MELBOURNE Storm’s CEO-in-waiting Mark Evans says rugby league does not have to fight tooth and nail with the AFL in Victoria and instead all sport should be trying to attract people away from other leisure pursuits.
In his first interview since being tapped by the club’s potential new owners to take over from chief executive Ron Gauci, the high profile English rugby union administrator has outlined how he became involved, what stage takeover talks had reached and his initial impressions of the Australian sports scene.
Asked if was ready to roll up his sleeves and battle AFL, Evans said: “No, I don’t think so.
“I think it’s about doing a good job yourself as a sport and competition. If do that, nine times out of 10 people will come and watch.
“When I was in Australia recently, I noticed some cultural differences. In the UK, sport sees itself as a competitor with other leisure activities, like going to the cinema or whatever.
“You rarely have sports saying ‘we have to keep ahead of …’ and name another sport.
“In most markets, rugby league and rugby union are not really competitors. Australia might be a bit different in that regard.
“Melbourne is different in that there are nine AFL clubs, rugby league, rugby union and two soccer clubs. But you just have to do your own job well and if you do that hopefully enough people will do what you want them to.”
Evans declined to comment on the identity of the London-based consortium which approached him to run the Storm but said he had initially conducted an informal, in-person assessment of the NRL and world premiers for the group before agreeing to be CEO.
He added the sale of the club remained imminent – although his return to London last week was a sign that it would not be a matter of days away.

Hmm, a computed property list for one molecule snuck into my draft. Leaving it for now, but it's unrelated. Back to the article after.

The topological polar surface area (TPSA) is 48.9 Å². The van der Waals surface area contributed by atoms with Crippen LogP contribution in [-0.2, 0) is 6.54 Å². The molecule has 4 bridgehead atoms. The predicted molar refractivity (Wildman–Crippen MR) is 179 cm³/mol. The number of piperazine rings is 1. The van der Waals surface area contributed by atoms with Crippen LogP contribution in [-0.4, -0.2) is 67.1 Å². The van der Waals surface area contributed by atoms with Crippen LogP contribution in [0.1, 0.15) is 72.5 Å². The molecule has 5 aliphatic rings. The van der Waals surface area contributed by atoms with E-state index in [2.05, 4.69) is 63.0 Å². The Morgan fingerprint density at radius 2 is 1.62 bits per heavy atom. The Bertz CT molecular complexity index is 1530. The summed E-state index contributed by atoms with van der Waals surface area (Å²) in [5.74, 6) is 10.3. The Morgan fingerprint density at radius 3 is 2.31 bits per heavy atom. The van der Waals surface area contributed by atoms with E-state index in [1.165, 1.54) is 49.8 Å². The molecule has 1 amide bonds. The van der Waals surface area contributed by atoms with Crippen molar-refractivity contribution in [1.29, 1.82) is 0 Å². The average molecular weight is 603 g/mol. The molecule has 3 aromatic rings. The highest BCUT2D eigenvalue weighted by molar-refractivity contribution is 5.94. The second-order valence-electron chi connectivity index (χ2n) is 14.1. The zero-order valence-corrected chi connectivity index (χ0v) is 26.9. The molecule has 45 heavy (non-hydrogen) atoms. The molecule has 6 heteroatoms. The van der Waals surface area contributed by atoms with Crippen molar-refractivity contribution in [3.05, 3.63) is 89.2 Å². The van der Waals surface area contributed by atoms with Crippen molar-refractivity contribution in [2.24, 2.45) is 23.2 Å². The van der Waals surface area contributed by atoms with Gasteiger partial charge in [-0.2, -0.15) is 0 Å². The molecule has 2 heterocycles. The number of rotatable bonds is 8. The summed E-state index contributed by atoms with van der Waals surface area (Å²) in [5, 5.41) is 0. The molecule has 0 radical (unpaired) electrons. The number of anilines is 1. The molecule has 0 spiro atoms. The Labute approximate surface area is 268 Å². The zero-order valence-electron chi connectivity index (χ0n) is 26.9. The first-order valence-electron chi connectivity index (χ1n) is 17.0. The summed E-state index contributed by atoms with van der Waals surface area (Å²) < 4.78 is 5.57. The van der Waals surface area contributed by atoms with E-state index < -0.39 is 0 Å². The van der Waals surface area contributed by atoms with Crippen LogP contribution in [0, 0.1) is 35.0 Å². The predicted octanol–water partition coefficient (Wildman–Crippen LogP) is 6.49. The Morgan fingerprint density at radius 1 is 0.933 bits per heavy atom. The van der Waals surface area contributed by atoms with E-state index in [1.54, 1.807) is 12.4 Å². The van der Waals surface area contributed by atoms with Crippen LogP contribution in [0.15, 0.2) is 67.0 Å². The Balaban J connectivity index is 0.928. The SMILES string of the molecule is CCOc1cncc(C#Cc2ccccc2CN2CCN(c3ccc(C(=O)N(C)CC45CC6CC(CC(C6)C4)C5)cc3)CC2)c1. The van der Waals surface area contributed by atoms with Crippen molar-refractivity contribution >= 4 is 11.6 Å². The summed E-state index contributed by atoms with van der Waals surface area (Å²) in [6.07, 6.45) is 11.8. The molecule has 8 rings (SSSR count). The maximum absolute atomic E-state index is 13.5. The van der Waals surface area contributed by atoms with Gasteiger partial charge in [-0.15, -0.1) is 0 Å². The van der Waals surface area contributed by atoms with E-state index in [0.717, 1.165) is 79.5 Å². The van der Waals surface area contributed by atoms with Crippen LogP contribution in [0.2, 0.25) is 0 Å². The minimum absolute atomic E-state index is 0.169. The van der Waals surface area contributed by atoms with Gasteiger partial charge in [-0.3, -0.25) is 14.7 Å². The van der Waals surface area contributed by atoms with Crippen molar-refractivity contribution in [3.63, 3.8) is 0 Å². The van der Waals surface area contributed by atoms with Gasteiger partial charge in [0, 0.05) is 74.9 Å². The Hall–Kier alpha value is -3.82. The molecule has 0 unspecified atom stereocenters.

“It’s close but not done,” he said. “You can never say it’s guaranteed until it’s done.”
The former CEO of Harlequins and Saracens and a consultant this year’s Rugby League World Cup, Evans said Melbourne was a “wonderful place” but he would not leave his London-based consultancy without regrets
“It’s not Somalia, is it?” he said when asked about the lifestyle change. “I like what I am doing here in London but at the same time, this is an opportunity … it came out of the blue.”
On the field, coach Craig Bellamy is convinced defensive frailties exposed by Canberra last week have been resolved for Sunday’s trip to Penrith.
“We have to make sure we make teams work hard to score tries and not give them a saloon passage through,” Bellamy told reporters at training.
“We individualised what we thought we needed to individualise. Some of that came from the rest of the team, some of it came one-on-one.
“Hopefully we’ve covered those areas and those guys can be sharper this week.
“We’re certainly not going to over-react and start jumping at shadows.”
Last Saturday’s loss ended a 15-game winning streak for the Storm but Bellamy contended “losses don’t seem to affect younger players as much as they used to.”
New signing Dayne Weston was not named in the side to play his former club Penrith at Centrebet Stadium on Sunday.
Filed for: THE AGE